Tunisia museum attack
A tourist injured after an attack by gunmen on Tunisia\'s national museum is wheeled on a stretcher in Tunis Reuters

Following the attacks on Tunis's Bardo museum that killed 21 people on 18 March, Islamic State (Isis)-linked accounts on social media were flooded with messages of glee and triumph, supporters pouring forth messages of jubilation at the massacre of so many foreign tourists. Before long, IS had claimed responsibility for the atrocity.

The attack certainly didn't come out of nowhere. It came after various releases in recent months by IS and its supporters, aimed at recruiting Tunisians and inciting attacks. IS officials, supporters and fighters have been urging for an attack in Tunisia in the group's name for a while now.

On 15 March, IS released a video of a fighter in Raqqa providing advice to fighters in Boko Haram and then stated Tunisian jihadists should follow in the group's footsteps. The message said:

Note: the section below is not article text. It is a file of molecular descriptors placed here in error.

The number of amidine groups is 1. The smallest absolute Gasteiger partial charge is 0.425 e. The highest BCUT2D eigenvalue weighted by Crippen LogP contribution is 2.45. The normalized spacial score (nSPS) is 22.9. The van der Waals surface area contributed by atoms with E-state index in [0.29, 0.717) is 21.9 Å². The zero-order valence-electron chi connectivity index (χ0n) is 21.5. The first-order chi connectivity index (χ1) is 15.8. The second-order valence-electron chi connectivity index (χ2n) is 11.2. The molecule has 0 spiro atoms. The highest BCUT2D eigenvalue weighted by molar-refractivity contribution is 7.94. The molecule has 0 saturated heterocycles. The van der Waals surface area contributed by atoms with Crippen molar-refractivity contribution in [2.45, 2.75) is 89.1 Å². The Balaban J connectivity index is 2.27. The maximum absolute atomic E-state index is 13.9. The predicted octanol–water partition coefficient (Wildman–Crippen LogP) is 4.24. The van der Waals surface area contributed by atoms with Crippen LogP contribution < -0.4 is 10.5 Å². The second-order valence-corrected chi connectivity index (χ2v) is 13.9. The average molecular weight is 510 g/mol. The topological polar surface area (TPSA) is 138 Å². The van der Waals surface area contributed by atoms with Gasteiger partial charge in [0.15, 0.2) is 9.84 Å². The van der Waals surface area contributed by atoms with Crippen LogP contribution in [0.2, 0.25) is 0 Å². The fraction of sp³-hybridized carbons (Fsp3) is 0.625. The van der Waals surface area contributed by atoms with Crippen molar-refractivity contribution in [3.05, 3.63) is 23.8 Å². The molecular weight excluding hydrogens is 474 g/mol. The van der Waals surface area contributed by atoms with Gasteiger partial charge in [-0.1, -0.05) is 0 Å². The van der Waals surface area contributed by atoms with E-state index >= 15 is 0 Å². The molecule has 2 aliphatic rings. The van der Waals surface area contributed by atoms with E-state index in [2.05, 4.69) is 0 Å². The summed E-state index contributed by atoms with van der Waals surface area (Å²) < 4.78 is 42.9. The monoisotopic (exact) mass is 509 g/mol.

On the same day, jihadi media group Afriqiyah Media responded with a message attributed to Jund al-Khilafah in Tunisia, the same alleged group attributed to a December 2014 audio recording of a pledge to IS leader Abu Bakr al-Baghdadi. The 15 March message stated in part:

The next day, Afriqiyah Media released a statement that Tunisian rapper "Emino" (AKA Marwen Duiri) had joined IS in a message released on Twitter. The statement claimed:

Tunisian rapper
Tunisian rapper Emino SITE

The message also stated:

On the eve of the Bardo museum attack, one social media account appeared to presage the massacre. Its author tweeted in Arabic:

The user also included a hashtag translating to "#Invasion_ofTunisia" in the message, which was tweeted nearly 6,000 times in the first few hours of its creation.

Another IS-linked account tweeted:

Accounts of IS fighters and supporters have also begun disseminating a December 2014 video urging Tunisian Muslims to pledge to Baghdadi and perform attacks.

Entitled "A Message to the People of Tunisia", the video called for Muslims to "revive the tradition of assassination in Tunisia" and invoked Kamel al-Gathgathi and Lutfi al-Zayn, the killers of Tunisian politicians Chokri Belaid and Mohamed Brahmi.

Rita Katz is executive director of the SITE intelligence group (www.siteintelgroup.com). She has been monitoring terrorist activity and Jihad for more than a decade.

You can find her on Twitter @rita_katz.